Jennifer Pelland lives in the Boston area with an Andy, three cats, and an impractical number of books. Her short story collection Unwelcome Bodies was released by Apex in 2008, and contains her Nebula-nominated story “Captive Girl.” In her so-called copious spare time, she studies bellydance in a futile attempt to be graceful before she completely loses her knees. Her web site, which includes a link to her blog, is at www.jenniferpelland.com.
Unwelcome Bodiesby Jennifer Pelland
Pain. Pleasure. The sensation of touch.we feel everything through our skin, that delicate membrane separating
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“Pelland handles difficult topics with assured storytelling chops, bringing us to the brink of tears, fear, desire, and beyond. Worth your time AND money AND sincere attention.” —Steven Gould, author of Jumper
Pain. Pleasure. The sensation of touch.we feel everything through our skin, that delicate membrane separating "I" from "other," protecting the very essence of self.
Until it breaks. Or changes. Or burns.
What would you do if you were the one called on to save humanity, and the price you had to pay was becoming something other than human? Or if healing your body meant losing the only person you've ever loved?
Wander through worlds where a woman craves even a poisonous touch, a man's deformities become a society's fashion, genetic regeneration keeps the fires of Hell away, and painted lovers risk everything to break the boundaries of their caste system down.
Separate your mind from your flesh and come in.
“Her already-glowing reputation may still be just a hint of promising light on the horizon of those who like their fantastic fiction smart, imaginative, and driven by the mysteries of the human spirit, but each new story as brilliant as ‘Brushstrokes’ and ‘The Last Stand of the Elephant Man’ brings her inevitable future even closer. Trust me on this: Jennifer Pelland’s star has only just begun to rise.”
—Adam-Troy Castro, author of Emissaries From the Dead
- Apex Publications
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- Barnes & Noble
- NOOK Book
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- 679 KB
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I feel compelled to write a review of this boook. I utterly disliked these short stories. Yet, I continued to read them. The stories were macabre and often horrifying in an almost disgusting way. However, the author's writing style and adability to express her thoughts and ideas is superb. I would not recommend this book as an enjoyable read. I wouldn't recommend that anyone should take the time to read it at all. I was just too disgusted most of the time while I was reading it. Having said that, I can't remember the last time I read an author's work that compelled me to write anything at all! The novel was thought provoking and moving. It was also highly original and will undoubtedly inspire other authors in pursuit of their own work. This book is a bell that will be rung repeatedly in many future novels. So, I'd like to laud the author and her work, but I feel I must tell the mainstream lover of science fiction that they should look elsewhere for a good read.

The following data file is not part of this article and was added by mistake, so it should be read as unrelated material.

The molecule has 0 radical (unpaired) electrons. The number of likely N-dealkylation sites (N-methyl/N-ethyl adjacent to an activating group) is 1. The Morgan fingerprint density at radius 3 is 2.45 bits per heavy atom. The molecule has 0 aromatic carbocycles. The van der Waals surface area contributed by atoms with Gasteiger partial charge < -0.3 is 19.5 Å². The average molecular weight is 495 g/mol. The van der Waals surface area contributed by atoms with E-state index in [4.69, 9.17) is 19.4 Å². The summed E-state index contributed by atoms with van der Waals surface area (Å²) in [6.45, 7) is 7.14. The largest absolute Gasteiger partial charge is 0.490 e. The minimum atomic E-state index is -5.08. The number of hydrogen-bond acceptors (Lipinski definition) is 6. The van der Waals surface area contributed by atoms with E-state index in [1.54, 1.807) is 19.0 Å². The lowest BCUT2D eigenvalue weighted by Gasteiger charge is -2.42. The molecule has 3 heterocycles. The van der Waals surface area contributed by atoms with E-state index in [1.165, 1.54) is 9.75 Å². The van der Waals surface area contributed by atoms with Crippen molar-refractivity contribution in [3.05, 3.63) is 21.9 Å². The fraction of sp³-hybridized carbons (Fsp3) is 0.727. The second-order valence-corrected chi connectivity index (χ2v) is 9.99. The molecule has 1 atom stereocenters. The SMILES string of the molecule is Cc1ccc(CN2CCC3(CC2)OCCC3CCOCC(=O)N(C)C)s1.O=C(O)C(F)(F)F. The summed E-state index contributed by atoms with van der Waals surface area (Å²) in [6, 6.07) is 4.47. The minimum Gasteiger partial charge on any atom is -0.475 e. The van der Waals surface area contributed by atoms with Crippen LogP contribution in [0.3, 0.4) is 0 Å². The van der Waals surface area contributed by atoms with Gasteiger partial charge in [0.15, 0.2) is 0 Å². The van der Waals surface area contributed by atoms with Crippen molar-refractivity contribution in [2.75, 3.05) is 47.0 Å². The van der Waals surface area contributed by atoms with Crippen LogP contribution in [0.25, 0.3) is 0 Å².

Fantastic collection! This is the book that showed me that I can love science fiction. Everyone should read this.
Unwelcome Bodies is a collection of, well, frankly, utterly unnerving tales. It¿s rare for me to review SFF and rare for me to review short stories, so a combination of both is practically unhead of. However, Jennifer Pelland¿s collection looked to be full of intriguing ideas and I wanted to try something new. Pelland presents a range of scenarios that range from slightly eerie to full blown frightening. From the story about the woman whose sister has been sewn into her body to the man on a quest to find the key to eternal life, these are thought provoking stories of what life in the future could be like. I found myself flitting from repulsion to fear to awe as I worked my way through the volume. Each story is a relatively short length and easily digestible. All are followed by notes from the author, divulging ¿the story behind the story¿. The volume is well narrated by Linette Geisel, who applies a steady pace and clear enunciation, making this a relatively easy listen for such a disturbing volume. If it lacks in one thing, it¿s quite possibly in the editorial of the narration. There were times when the end of a story and the beginning of the ¿notes¿ ran so closely together it took me a moment to realise that the story had finished. However, this is a minor complaint and only occurred a small number of times across the seven hour volume. As a fan of John Wyndham and Isaac Asimov I often wonder why I don¿t really consider myself a science-fiction fan these days. Reading/listening to a volume such as this makes me realise that this isn¿t a genre I should close myself off to. This was one of the most intriguing volumes of short stories I¿ve encountered. Pelland is an excellent storyteller with a vivid imagination. I wouldn¿t hesitate to recommend her writing or to look out for future volumes.
This is an amazing book! It's social relevant and very interesting, exploring both science fiction and humanity. If English classes read books like this more kids would be true reading die hards. Pelland speculates about the future and cuts to the core of the human soul with a collection of story that should be required reading.